By J. Pepper Bryars
Men are told that they don’t have a legal right or a moral role in the abortion issue. Many believe that it’s not only a woman’s right to choose, but it’s also a woman-only issue to debate.
“No uterus, no right to talk about it,” screamed a women after she kicked over an anti-abortion display earlier this month in Columbus, Ohio. After a profanity-laced tirade where she accused the pro-life demonstrator—a man—of being “misogynist” and “racist,” the woman passionately expressed a standard pro-choice attitude: No men allowed.
Video of the incident went viral, partly due to the woman’s unhinged demeanor. But pro-life supporters will recognize her arguments, and her behavior, as fairly representative of what pro-life men see and hear from many abortion rights supporters.
Do men have a right to talk about abortion? Of course, according to the First Amendment and any reasonable interpretation of the issue’s impact to the whole of society. But do men talk about it enough? Sadly, no.
“Our culture has told men for decades that they have no voice when it comes to abortion,” said Kathy Hall, executive director of Choose Life of North Alabama, a crisis pregnancy center in Huntsville. “Men have bought the lie and for the most part have become silent on the issue. Men do have a voice and have a great influence in whether or not a young woman chooses life for their child.”
Society has given men their politically-correct talking point when faced with an unplanned pregnancy: “It’s her choice and I’ll support whatever she decides.” That way of thinking weakens men who would otherwise want to keep their child, gives an excuse to men who want to abandon their responsibility and ultimately costs the lives of unborn children.
Kirk Walden, author of the pro-life book The Wall: Rebuilding a Culture of Life in America and Ending Abortion as We Know It described counseling a young man at a crisis pregnancy center years ago. As the couple awaited the results of a pregnancy test, Walden asked the man what he would do if the test was positive. He remembered the man shrugging his shoulders and saying, “It’s up to her, I guess. Who cares what I think?”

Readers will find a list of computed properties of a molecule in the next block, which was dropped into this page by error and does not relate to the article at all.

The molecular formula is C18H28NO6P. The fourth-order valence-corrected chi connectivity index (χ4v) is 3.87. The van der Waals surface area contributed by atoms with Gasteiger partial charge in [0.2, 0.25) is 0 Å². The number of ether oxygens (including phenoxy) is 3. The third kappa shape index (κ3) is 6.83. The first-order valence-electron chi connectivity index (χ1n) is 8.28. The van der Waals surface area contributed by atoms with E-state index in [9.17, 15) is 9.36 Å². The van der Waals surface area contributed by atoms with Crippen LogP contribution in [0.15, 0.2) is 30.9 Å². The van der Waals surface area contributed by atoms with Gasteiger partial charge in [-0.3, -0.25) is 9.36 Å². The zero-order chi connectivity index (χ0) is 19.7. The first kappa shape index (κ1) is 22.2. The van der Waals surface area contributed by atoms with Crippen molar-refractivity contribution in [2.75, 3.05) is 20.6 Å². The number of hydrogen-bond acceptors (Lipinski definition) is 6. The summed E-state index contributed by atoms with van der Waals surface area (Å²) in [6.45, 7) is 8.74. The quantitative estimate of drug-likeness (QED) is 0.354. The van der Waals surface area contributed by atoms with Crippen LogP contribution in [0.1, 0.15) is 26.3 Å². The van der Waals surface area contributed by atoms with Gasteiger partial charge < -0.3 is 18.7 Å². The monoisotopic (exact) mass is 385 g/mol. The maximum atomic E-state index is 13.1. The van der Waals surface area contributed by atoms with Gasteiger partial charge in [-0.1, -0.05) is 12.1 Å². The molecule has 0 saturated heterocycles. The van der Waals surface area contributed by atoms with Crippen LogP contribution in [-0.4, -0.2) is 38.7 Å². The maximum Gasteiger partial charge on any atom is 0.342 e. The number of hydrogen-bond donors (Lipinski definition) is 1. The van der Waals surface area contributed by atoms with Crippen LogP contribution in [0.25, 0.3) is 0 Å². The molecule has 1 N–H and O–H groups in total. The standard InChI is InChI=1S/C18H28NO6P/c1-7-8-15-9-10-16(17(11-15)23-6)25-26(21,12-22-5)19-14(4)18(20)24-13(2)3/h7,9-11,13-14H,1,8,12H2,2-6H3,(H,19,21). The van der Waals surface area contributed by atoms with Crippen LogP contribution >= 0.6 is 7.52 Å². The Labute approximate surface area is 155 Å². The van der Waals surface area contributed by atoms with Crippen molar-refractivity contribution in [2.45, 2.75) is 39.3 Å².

Who cares? The mother of the unborn child does, according to Susan Baldwin, executive director of the Women’s Resource Center, which operates crisis pregnancy centers in Mobile and Saraland.
“The man has a huge influence in the woman’s decision to choose life,” said Baldwin. “If he is 100-percent for the baby and offers to support their child, then we almost never see the woman choose abortion.”
What if he takes the “I’ll-support-her-decision” line?
“If he says that he doesn’t care what she does, or it’s her decision and he doesn’t want to interfere, she takes that as quite a negative and then the chances are 50-percent,” Baldwin said. “If he wants nothing to do with her or “her” baby . . . then the woman is extremely vulnerable.”
So if men can and should talk, do they know what to say? Sometimes not.
Baldwin said that her counselors and medical staff have observed that men don’t know how to talk to women about pregnancy, birth, their needs as mothers and alternatives such as adoption. Her center’s website shares a list of basic dos-and-don’ts men should know when facing an unplanned pregnancy.
Crisis pregnancy centers across the nation are also responding to the opportunity and the need to educate men by launching fatherhood initiatives. These ministries aim to show fathers how important they are in the decision-making process and how they can grow to become the strong men that their situation requires.
Hall’s center in Huntsville runs one such program called “MENistry,” where a dozen trained men serve as counselors and mentors to men who are faced with an unplanned pregnancy. They also offer post-abortion healing to men who have had a child aborted in their past—an untold yet painful part of the overall abortion tragedy.
While men are still on the outskirts of the issue, Walden sees hope. “Today, many fathers facing an unplanned pregnancy are still shrugging their shoulders,” he wrote. “But . . . at pregnancy help centers everywhere, dads are making a comeback.”
J. Pepper Bryars is an author and newspaper columnist who lives in Alabama. You can find him at jpepperbryars.com and his books at amazon.com/author/bryars.
This article has been reprinted with permission and can be found at http://www.al.com/opinion/index.ssf/2014/07/men_have_a_right_and_a_role_in.html, where it was originally printed.